Chef on Call

Low-Key, on a Higher Level

Calvert Chaney, from left, Eileen Stein and Susy Smith, with visiting chef Richard Hamilton of Restaurant Local, who is sharing tips on how to cook shrimp.
Calvert Chaney, from left, Eileen Stein and Susy Smith, with visiting chef Richard Hamilton of Restaurant Local, who is sharing tips on how to cook shrimp. (By Len Spoden For The Washington Post)
By David Hagedorn
Special to The Washington Post
Wednesday, July 18, 2007

I thought I had a quaint "Beyond the Beltway" story on my hands, with country folk and everything. Four couples in their 60s living in southern Anne Arundel County belong to a dinner club they dubbed the Swamp Circle, a sly reference to historical maps that labeled their beloved (and now pricey) real estate as "the Great Swamp."

Norman Rockwell images of bespectacled matrons, challis aprons and prizewinning apple pies danced in my head.

"In 10 years," wrote Susy Smith in a letter to The Post, "we have had no instruction or tutorial for the Swamp Circle members. And we have never prepared a meal together. To celebrate the 10th Anniversary of the Swamp Circle we would love to have a Chef on Call give the group a lesson and guide the preparation of a special meal."

But it turned out that these folks were more Town & Country than country. Smith was once a legislative director for a U.S. senator; her husband, Terry, was a senior producer for "The NewsHour With Jim Lehrer." Add to the mix three former D.C. lawyers, a former paralegal for the Justice Department, a onetime Alexandria real estate agent and the current president of a construction company, and you have a group of people who are, for the most part, very Washington, despite their self-imposed reassignment to more bucolic parts.

Retirement notwithstanding, Washingtonians take things seriously, even when it comes to throwing dinner parties.

The group started, Terry Smith said, when Liddy Chaney made a "beautiful salmon" for a dinner party. "We realized that dinner at any of our houses was better than anything we could get at a restaurant around here," he said. "And so the decision was made to do it every few months. It's very casual."

That is, if you consider duck breast in pumpkin seed sauce, baked halibut in port wine reduction and poached pears with apricot syrup casual.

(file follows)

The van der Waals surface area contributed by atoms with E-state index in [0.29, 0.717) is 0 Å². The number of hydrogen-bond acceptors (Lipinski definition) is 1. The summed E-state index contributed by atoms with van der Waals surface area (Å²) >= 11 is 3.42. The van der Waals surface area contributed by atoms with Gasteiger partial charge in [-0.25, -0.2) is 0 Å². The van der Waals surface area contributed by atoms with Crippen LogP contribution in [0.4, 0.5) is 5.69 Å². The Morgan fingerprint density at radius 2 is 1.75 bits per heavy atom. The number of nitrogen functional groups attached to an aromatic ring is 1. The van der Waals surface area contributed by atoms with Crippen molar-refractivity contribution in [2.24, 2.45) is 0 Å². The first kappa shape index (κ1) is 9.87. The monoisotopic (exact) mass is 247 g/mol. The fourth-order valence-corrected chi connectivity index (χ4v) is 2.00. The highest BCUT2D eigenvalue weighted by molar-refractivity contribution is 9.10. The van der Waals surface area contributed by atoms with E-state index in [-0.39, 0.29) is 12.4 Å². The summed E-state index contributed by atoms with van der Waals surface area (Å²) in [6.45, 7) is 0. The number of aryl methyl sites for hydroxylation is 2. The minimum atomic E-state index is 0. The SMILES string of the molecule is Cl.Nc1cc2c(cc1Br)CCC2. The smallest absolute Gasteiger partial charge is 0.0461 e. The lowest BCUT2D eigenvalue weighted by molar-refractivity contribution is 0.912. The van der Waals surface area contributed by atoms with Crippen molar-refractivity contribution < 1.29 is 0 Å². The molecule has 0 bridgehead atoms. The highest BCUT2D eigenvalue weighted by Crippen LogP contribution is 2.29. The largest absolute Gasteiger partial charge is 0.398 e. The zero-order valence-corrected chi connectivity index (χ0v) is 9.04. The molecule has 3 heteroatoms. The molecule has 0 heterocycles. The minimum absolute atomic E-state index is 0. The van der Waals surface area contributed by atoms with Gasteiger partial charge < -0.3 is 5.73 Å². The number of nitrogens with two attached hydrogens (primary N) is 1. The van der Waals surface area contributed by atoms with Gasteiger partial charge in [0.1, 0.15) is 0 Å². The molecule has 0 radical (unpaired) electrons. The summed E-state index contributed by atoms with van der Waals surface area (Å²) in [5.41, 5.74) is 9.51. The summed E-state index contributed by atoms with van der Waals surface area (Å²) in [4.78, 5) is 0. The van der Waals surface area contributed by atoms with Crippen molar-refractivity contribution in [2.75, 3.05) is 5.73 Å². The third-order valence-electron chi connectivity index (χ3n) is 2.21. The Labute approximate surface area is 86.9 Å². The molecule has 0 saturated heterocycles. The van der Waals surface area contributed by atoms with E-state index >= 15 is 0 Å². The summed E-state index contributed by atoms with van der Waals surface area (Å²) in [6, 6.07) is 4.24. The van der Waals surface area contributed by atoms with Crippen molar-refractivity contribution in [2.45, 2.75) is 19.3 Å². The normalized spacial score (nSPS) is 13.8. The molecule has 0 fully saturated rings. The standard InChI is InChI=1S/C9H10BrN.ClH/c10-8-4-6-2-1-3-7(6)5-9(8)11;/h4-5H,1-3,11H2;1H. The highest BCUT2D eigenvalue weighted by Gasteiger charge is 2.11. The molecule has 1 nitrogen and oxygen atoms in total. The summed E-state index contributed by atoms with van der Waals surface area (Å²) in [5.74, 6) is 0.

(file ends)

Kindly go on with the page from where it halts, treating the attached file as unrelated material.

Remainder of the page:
Such a group required a teacher with an impressive résumé. Richard Hamilton, 40, corporate executive chef for the company that owns Restaurant Local in Easton, was the man for the job. He came to the Eastern Shore via the Ritz-Escoffier Ecole de Gastronomie and Le Cordon Bleu in Paris and the kitchens of exalted chefs such as Jean-Georges Vongerichten, Thomas Keller, Todd English and Charlie Trotter. And he once turned down a position as head chef in the White House.

Hamilton showed up at the Smiths' home with fine ingredients, top-quality equipment and his A team: Restaurant Local's hands-on chef, Mike Quatrucci, and pastry chef, Ben McCormick. Then he got down to business.

"This menu is all about technique," Hamilton said, dividing the couples into four teams, one per course. "I chose dishes to teach you proper cutting, proper poaching, proper marinating. No use making flashy dishes without learning the whats, whys and hows."

The Swamp Circle requested and received a menu that emphasized the use of sustainable seafood and seasonal ingredients. (One of its members, Bob Gallagher, is a river keeper who strives to maintain the quality of the area's waters and shorelines.)

The vegetables for the gazpacho starter were locally grown. The Marvesta brand shrimp for a first course of lettuce wraps were "12 hours out of the water," Quatrucci said, fresh from a new indoor shrimp-farming operation in Hurlock. The rockfish for the main course had been bought hours before from a Tilghman Island fisherman, one of a dozen locals from whom Hamilton purchases such products. Not satisfied with the quality of the local strawberries available for his dessert, Hamilton substituted raspberries and blueberries at the last minute.

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